Snow, rain, freezing temperatures, limited daylight and wind — Alaska has some pretty rough winters. But who has it worst? (Mobile users download infographic here)
Fairbanks and Fort Yukon can claim bone-chilling cold. Barrow can claim long days of darkness and the freezing Arctic Ocean shore. Valdez gets buried by snow. Juneau has the wet chill of rain and snow.
In January 2013, a group of Midwest climatologists presented a way to objectively answer the question of who has it worst.
Called the Accumulated Winter Season Severity Index, it scores locations on a system that awards them points for low temperatures, snowfall and snow depth. The more points, the more severe the winter.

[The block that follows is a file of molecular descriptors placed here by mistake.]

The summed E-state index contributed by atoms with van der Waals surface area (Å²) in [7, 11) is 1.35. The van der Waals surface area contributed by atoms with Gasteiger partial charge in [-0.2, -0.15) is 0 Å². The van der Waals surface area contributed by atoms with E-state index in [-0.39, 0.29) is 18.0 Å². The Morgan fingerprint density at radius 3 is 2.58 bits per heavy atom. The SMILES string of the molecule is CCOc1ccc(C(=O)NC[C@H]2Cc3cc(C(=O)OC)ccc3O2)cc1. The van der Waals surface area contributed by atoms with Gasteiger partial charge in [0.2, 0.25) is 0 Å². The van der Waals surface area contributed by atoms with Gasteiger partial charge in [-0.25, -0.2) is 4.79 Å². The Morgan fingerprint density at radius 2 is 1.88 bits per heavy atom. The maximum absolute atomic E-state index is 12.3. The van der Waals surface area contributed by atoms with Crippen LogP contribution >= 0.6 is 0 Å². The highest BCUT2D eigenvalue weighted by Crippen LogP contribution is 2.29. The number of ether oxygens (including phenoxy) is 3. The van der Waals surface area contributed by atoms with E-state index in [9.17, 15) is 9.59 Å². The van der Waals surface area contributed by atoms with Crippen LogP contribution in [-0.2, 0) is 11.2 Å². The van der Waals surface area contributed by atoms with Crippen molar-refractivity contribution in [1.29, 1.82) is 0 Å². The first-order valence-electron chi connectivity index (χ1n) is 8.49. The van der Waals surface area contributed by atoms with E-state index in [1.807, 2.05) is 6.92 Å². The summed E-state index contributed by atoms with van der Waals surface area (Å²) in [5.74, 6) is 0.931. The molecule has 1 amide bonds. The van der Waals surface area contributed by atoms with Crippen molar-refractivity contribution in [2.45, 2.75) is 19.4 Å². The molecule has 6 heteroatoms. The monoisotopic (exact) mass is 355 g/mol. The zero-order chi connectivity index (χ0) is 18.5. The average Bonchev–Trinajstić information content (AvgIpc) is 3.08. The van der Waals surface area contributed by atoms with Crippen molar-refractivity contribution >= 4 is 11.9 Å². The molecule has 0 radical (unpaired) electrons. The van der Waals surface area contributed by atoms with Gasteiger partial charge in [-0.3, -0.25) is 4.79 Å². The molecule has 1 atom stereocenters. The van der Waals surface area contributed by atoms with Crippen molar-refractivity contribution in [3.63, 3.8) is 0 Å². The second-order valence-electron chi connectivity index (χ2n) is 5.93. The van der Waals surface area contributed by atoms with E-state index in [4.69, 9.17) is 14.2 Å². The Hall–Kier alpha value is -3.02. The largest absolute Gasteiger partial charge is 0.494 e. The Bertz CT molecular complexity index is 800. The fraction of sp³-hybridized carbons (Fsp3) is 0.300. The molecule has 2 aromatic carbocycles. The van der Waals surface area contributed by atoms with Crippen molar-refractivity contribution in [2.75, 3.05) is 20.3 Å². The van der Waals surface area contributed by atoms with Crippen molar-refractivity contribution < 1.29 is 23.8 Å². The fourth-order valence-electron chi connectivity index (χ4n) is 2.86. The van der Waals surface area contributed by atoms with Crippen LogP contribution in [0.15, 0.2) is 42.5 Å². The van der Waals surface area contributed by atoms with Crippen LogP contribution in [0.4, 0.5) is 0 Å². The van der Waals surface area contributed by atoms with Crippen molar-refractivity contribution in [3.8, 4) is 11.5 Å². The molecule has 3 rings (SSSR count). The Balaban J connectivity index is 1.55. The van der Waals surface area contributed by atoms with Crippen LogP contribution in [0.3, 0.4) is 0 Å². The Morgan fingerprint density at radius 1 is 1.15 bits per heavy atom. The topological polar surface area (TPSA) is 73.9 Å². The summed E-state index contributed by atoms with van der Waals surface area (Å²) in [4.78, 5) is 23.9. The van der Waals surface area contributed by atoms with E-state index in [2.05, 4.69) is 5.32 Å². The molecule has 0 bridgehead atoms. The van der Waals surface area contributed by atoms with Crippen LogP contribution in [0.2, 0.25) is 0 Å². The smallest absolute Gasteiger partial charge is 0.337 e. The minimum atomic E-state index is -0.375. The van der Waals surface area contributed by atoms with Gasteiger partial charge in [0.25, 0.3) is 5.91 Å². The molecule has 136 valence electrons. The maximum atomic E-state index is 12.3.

Using this system, a city can compare past winters and cities can compare their winters with each other.
Anchorage climatologist Brian Brettschneider has turned this system into a remarkable map.
Averaging winters from 1980 to 2014 shows Anchorage, which has a relatively mild winter by Alaska standards, stacks up with the most severe winter in the Lower 48, that found in Duluth, Minnesota.
Juneau averages winters as severe as those found in Denver. Ketchikan, with the mildest winter in Alaska, is better off than Baltimore.
The formula isn’t perfect — it doesn’t account for wind, and so it rates the Aleutians and Alaska Peninsula less severely than it should — and it doesn’t account for hours of daylight.
That said, it’s the best tool yet devised for boasting that you’re from Alaska, home to the toughest winters in the United States.